Lind on Galbraith

Dennis R Redmond dredmond at OREGON.UOREGON.EDU
Sat Oct 24 17:26:55 PDT 1998

On Sat, 24 Oct 1998, Doug Henwood crossposted from Michael Lind:

> [from Michael Lind's review of James Galbraith's Created Unequal, Washingon
> Monthly, November 1998]
> The most egalitarian countries in the world are
> the nation-states of Northwestern Europe and East Asia -- countries that
> are racially and culturally homogeneous and also have low rates of
> immigration.

Not anymore they don't. One in ten Swedes is officially an immigrant; in fact, all the social democracies experienced tremendous inflows of immigration starting in the mid-Seventies. And there are millions of East Asians living in Japan. Still, they haven't gone the US/UK route of hideous polarization, thanks to something Lind completely fails to mention -- strong unions, Left parties and socialist cultures.

> Nor is it a coincidence that the Civil Rights
> revolution drove most of the former constituents of the New Deal Democratic
> coalition into the Republican party, where they now vote against government
> programs identified with "others" -blacks and immigrants.

Oh, *yuck*. This is unutterably vile, the sort of ressentiment-filled spew you'd get from a mid-level staffer of the DNC, who slobbers over Clinton's compassion (it's there, you just have to look hard enough) and insists that everything went to hell after Kennedy was shot (they say Oswald, but they mean Castro). I can't believe anyone could argue that the Civil Rights movement was responsible for the death of the Great Society. This is like arguing the democratic activists of the Weimar Republic were responsible for Auschwitz -- but perfectly consistent with the politics of Clintonism.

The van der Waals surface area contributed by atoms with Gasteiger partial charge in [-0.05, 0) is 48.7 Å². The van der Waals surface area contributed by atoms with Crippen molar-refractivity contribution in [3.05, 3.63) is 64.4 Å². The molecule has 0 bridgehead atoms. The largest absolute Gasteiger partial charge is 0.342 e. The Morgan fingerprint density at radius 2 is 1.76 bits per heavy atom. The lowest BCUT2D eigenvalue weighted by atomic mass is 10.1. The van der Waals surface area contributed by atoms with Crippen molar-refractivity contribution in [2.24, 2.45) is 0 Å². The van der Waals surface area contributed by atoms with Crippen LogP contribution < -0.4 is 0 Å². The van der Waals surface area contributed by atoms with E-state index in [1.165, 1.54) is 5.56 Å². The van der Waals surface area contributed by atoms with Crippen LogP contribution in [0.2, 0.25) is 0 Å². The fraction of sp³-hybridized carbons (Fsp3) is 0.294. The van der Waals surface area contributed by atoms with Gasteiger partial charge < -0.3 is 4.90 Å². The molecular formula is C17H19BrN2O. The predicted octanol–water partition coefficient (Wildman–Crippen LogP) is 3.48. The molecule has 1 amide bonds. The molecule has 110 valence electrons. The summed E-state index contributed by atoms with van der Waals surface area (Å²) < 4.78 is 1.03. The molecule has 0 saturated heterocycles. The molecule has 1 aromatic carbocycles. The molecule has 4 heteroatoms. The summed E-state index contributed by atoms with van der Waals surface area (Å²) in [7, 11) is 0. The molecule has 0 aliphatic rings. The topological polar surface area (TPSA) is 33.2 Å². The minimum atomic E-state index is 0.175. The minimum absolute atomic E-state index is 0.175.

> A purely territorial and political definition of American identity
> is too vague and insipid to inspire personal and collective sacrifice,
> including the sacrifice of higher taxes.

Ah, the velvet glove of egalitarianism draws back to reveal... the iron jackboot of neoliberalism. Adorno pointed out a long, long, long time ago that the logic of capitalism is, at its heart, the logic of sacrifice (i.e. unequal exchange). Lind wants blood and soil nationalism, chest-beating primordialism, vast commitments to an abstract Sacrifice which is never defined, and never explained, and therefore perfectly identical with the real, existing sacrifice US workers have been making to the agents of Capital for the past thirty years: declining real wages, decaying public services, tax breaks for the rich and rentiered and police batons and jail cells for the poor.

Just despicable. Let me guess -- Lind considers himself a "progressive", right?

-- Dennis

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